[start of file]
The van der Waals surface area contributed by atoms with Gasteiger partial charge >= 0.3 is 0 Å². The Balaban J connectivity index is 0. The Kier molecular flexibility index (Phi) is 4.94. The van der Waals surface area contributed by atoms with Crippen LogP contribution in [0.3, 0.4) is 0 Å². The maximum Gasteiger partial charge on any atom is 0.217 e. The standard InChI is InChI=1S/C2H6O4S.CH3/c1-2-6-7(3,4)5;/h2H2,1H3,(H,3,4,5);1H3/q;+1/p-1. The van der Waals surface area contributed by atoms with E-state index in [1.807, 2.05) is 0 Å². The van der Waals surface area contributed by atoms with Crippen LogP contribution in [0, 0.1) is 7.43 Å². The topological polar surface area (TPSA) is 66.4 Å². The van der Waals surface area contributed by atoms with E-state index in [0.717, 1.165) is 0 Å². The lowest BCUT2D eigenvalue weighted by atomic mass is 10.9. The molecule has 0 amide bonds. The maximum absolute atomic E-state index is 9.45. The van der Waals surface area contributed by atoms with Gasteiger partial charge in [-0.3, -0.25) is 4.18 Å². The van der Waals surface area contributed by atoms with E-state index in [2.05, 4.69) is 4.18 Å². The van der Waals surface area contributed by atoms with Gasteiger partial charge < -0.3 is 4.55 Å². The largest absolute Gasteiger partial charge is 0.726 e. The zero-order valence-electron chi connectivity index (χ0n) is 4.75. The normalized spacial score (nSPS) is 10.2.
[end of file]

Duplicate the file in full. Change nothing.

The van der Waals surface area contributed by atoms with Gasteiger partial charge >= 0.3 is 0 Å². The Balaban J connectivity index is 0. The Kier molecular flexibility index (Phi) is 4.94. The van der Waals surface area contributed by atoms with Crippen LogP contribution in [0.3, 0.4) is 0 Å². The maximum Gasteiger partial charge on any atom is 0.217 e. The standard InChI is InChI=1S/C2H6O4S.CH3/c1-2-6-7(3,4)5;/h2H2,1H3,(H,3,4,5);1H3/q;+1/p-1. The van der Waals surface area contributed by atoms with E-state index in [1.807, 2.05) is 0 Å². The van der Waals surface area contributed by atoms with Crippen LogP contribution in [0, 0.1) is 7.43 Å². The topological polar surface area (TPSA) is 66.4 Å². The van der Waals surface area contributed by atoms with E-state index in [0.717, 1.165) is 0 Å². The lowest BCUT2D eigenvalue weighted by atomic mass is 10.9. The molecule has 0 amide bonds. The maximum absolute atomic E-state index is 9.45. The van der Waals surface area contributed by atoms with Gasteiger partial charge in [-0.3, -0.25) is 4.18 Å². The van der Waals surface area contributed by atoms with E-state index in [2.05, 4.69) is 4.18 Å². The van der Waals surface area contributed by atoms with Gasteiger partial charge < -0.3 is 4.55 Å². The largest absolute Gasteiger partial charge is 0.726 e. The zero-order valence-electron chi connectivity index (χ0n) is 4.75. The normalized spacial score (nSPS) is 10.2.